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Subscription-based models offer flexibility – and challenges

Cloud-delivered subscription-based models offer flexibility for customers. But recurring revenue models can pose pitfalls if companies aren’t careful.

Streaming videos and music, car leasing and subscription-based razor clubs have taken their respective industries by storm.

Today, customers expect to pay for only what they want, when they want it. Subscription-based models are part of this shift in expectations. Their on-demand delivery helps with on-demand consumer needs and companies’ aspirations to provide new services.

But it took some time to shift from traditional ownership-based models to recurring-revenue approaches. Once upon a time, customers often had to own many of their products to be able to consume them. They paid an up-front fee. And products like cars, music and software were also their responsibility to manage and maintain. In some cases, the ownership model created higher up-front costs, potential customer upkeep challenges and product lock-in.

With digitization and the cloud, however, customers could pay a monthly fee and try different products and services more easily. They also didn’t have to wait for IT departments to fix software issues but could instead rely on the automatic patching and updates form providers. With less up-front sticker shock of owning and paying for products outright, subscriptions are lighter weight, more flexible and more consumer-friendly, pairing nicely with cloud-based service offerings themselves.

“We have transitioned the way we use goods and services,” noted Brent Leary, a partner at CRM Essentials, a consultancy, and an expert on subscription-based models. “Nowadays, we don’t have to own outright . . . to do the things we want to do. We have the opportunity to focus on access without the overhead of ownership.”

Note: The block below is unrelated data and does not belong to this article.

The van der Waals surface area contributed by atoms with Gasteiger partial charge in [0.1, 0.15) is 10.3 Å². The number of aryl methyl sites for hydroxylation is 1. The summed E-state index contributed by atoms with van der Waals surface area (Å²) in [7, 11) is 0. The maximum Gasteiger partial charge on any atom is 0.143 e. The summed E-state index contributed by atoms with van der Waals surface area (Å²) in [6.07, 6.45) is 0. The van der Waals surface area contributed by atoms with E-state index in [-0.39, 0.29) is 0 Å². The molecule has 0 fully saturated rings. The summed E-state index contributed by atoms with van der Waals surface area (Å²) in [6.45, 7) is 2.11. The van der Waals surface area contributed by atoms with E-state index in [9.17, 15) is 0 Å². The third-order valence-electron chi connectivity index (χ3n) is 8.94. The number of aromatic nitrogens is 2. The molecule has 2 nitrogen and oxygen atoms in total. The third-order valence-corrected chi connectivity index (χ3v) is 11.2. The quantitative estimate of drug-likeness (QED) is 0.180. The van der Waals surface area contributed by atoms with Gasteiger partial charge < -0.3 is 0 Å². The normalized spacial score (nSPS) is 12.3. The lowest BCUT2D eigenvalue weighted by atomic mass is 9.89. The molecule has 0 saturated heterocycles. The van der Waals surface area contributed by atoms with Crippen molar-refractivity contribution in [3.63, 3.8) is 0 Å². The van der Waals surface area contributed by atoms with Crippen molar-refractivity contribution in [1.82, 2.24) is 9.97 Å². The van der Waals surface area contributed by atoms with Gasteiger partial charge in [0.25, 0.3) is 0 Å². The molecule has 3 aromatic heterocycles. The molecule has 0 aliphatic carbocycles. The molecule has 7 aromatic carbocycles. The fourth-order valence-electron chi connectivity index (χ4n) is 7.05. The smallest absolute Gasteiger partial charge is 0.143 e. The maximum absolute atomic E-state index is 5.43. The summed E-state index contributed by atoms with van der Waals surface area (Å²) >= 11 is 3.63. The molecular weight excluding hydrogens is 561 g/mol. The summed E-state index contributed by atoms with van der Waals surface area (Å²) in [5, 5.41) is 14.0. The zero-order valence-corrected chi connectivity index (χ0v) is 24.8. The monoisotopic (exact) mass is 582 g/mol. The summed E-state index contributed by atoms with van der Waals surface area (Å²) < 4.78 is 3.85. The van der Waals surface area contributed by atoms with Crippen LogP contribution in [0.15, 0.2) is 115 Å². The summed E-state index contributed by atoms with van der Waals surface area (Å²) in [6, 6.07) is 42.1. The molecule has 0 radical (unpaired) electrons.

Access without ownership

For companies and customers of Netflix, Salesforce, Adobe, and Dollar Shave Club, the subscription-based model has been a boon, offering steady income through monthly fees and new ways to engage with customers.

Netflix disrupted traditional movie-rental company Blockbuster and helped pave the way for streaming movies. Salesforce, a cloud-only based software provider, caught traditional on-premises CRM providers like Oracle and Microsoft unaware and forced them to rethink on-premises only models; the company says it’s on track to have $10 billion in revenue by 2018. Adobe, a provider of desktop publishing services, moved from shipping boxed software to delivering cloud-based subscriptions, and it went from deriving 19% of its revenue from subscriptions to more than 70% in those five years. Unilever bought Dollar Shave Club, which charges customers a low monthly fee for razors, for $1 billion in 2016.

“That access-over-ownership model has … made it easier to consume this stuff,” Leary said.

The challenges of the subscription-based model

While the subscription-based model has smoothed the way for customers to consume services, recurring revenue can pose pitfalls.

Subscription-based models, for example, require a more always-on, analytics-driven business model so that companies can deliver on these services. Companies need to be able to gather data from multiple channels, understand the implications of that data, and address customer needs, seamlessly in real time.

“It does become a bit tougher. It does come with a cost,” Leary said.

“Customer expectations are ramping up increasingly. You have to know what those expectations are and deliver on them. You have to be of a mind-set and a culture where you are customer-focused. Customers expect you to continue adding value.”

Additionally, companies have to be able to gather insight about customer behavior—then act before the insight becomes stale. "You not only have to be able to gather the data band . . .  and act on data insights on an ongoing, continual basis,” Leary emphasized. “You have to move quickly.”

Leary also noted that companies have to be good stewards of consumer data. Selling consumers’ personal data to other companies or using it for tone-deaf marketing that isn’t tailored to true customer need won’t fly.

“If you go over the lines and use the data for a pure company perspective and look for ways to exploit customers rather than add value … customers are going to go to somebody else.”

Additional resources

Cisco and the subscription-based model

Cisco’s own shift to subscription-based models

What customers want: Subscription-based models

Lauren Horwitz

Managing Editor, Cisco.com